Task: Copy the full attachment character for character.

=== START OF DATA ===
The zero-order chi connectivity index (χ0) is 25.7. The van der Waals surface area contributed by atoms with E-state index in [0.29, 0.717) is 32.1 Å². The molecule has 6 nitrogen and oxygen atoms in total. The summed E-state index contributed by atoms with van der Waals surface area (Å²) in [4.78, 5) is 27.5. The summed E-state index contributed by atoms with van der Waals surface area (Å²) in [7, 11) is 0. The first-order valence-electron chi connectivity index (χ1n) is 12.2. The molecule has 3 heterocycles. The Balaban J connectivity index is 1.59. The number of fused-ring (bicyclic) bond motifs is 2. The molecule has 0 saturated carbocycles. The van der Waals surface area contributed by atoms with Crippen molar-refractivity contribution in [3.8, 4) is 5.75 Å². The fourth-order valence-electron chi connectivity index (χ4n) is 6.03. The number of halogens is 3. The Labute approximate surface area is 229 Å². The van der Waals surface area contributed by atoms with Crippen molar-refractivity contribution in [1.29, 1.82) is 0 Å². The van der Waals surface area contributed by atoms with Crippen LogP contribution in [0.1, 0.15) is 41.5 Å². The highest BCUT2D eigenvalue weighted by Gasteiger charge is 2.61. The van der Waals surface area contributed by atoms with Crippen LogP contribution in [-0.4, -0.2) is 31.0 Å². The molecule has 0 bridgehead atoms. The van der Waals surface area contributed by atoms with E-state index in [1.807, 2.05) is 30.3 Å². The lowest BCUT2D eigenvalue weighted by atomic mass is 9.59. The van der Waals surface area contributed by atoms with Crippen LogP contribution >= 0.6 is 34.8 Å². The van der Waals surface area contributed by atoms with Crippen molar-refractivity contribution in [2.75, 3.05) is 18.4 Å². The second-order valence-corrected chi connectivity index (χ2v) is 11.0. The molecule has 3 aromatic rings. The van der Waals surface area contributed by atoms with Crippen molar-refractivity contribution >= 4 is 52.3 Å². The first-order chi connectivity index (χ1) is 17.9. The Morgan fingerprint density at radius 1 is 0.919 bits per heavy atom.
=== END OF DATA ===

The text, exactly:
The zero-order chi connectivity index (χ0) is 25.7. The van der Waals surface area contributed by atoms with E-state index in [0.29, 0.717) is 32.1 Å². The molecule has 6 nitrogen and oxygen atoms in total. The summed E-state index contributed by atoms with van der Waals surface area (Å²) in [4.78, 5) is 27.5. The summed E-state index contributed by atoms with van der Waals surface area (Å²) in [7, 11) is 0. The first-order valence-electron chi connectivity index (χ1n) is 12.2. The molecule has 3 heterocycles. The Balaban J connectivity index is 1.59. The number of fused-ring (bicyclic) bond motifs is 2. The molecule has 0 saturated carbocycles. The van der Waals surface area contributed by atoms with Crippen molar-refractivity contribution in [3.8, 4) is 5.75 Å². The fourth-order valence-electron chi connectivity index (χ4n) is 6.03. The number of halogens is 3. The Labute approximate surface area is 229 Å². The van der Waals surface area contributed by atoms with Crippen molar-refractivity contribution in [1.29, 1.82) is 0 Å². The van der Waals surface area contributed by atoms with Crippen LogP contribution in [0.1, 0.15) is 41.5 Å². The highest BCUT2D eigenvalue weighted by Gasteiger charge is 2.61. The van der Waals surface area contributed by atoms with Crippen LogP contribution in [-0.4, -0.2) is 31.0 Å². The molecule has 0 bridgehead atoms. The van der Waals surface area contributed by atoms with E-state index in [1.807, 2.05) is 30.3 Å². The lowest BCUT2D eigenvalue weighted by atomic mass is 9.59. The van der Waals surface area contributed by atoms with Crippen LogP contribution >= 0.6 is 34.8 Å². The van der Waals surface area contributed by atoms with Crippen molar-refractivity contribution in [2.75, 3.05) is 18.4 Å². The second-order valence-corrected chi connectivity index (χ2v) is 11.0. The molecule has 3 aromatic rings. The van der Waals surface area contributed by atoms with Crippen molar-refractivity contribution >= 4 is 52.3 Å². The first-order chi connectivity index (χ1) is 17.9. The Morgan fingerprint density at radius 1 is 0.919 bits per heavy atom.